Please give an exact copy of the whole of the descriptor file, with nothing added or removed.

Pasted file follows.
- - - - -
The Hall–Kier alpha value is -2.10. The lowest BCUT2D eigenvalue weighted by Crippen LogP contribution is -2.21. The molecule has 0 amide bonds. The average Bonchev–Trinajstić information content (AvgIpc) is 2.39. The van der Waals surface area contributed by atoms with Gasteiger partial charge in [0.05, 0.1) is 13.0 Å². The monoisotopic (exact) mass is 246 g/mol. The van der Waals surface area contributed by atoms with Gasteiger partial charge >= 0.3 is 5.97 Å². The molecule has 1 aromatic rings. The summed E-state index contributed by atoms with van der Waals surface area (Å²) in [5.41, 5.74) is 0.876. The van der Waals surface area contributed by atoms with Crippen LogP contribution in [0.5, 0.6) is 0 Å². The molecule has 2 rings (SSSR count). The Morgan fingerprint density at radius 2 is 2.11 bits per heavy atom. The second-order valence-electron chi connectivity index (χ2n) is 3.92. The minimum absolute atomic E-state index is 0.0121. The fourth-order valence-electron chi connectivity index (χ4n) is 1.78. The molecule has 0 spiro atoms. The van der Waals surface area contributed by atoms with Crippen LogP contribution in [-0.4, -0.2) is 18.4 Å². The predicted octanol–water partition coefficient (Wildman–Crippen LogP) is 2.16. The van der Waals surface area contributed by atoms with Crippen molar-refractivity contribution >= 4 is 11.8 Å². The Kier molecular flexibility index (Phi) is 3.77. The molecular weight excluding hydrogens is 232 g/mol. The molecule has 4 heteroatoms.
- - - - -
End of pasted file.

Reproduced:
The Hall–Kier alpha value is -2.10. The lowest BCUT2D eigenvalue weighted by Crippen LogP contribution is -2.21. The molecule has 0 amide bonds. The average Bonchev–Trinajstić information content (AvgIpc) is 2.39. The van der Waals surface area contributed by atoms with Gasteiger partial charge in [0.05, 0.1) is 13.0 Å². The monoisotopic (exact) mass is 246 g/mol. The van der Waals surface area contributed by atoms with Gasteiger partial charge >= 0.3 is 5.97 Å². The molecule has 1 aromatic rings. The summed E-state index contributed by atoms with van der Waals surface area (Å²) in [5.41, 5.74) is 0.876. The van der Waals surface area contributed by atoms with Crippen LogP contribution in [0.5, 0.6) is 0 Å². The molecule has 2 rings (SSSR count). The Morgan fingerprint density at radius 2 is 2.11 bits per heavy atom. The second-order valence-electron chi connectivity index (χ2n) is 3.92. The minimum absolute atomic E-state index is 0.0121. The fourth-order valence-electron chi connectivity index (χ4n) is 1.78. The molecule has 0 spiro atoms. The van der Waals surface area contributed by atoms with Crippen LogP contribution in [-0.4, -0.2) is 18.4 Å². The predicted octanol–water partition coefficient (Wildman–Crippen LogP) is 2.16. The van der Waals surface area contributed by atoms with Crippen molar-refractivity contribution >= 4 is 11.8 Å². The Kier molecular flexibility index (Phi) is 3.77. The molecular weight excluding hydrogens is 232 g/mol. The molecule has 4 heteroatoms.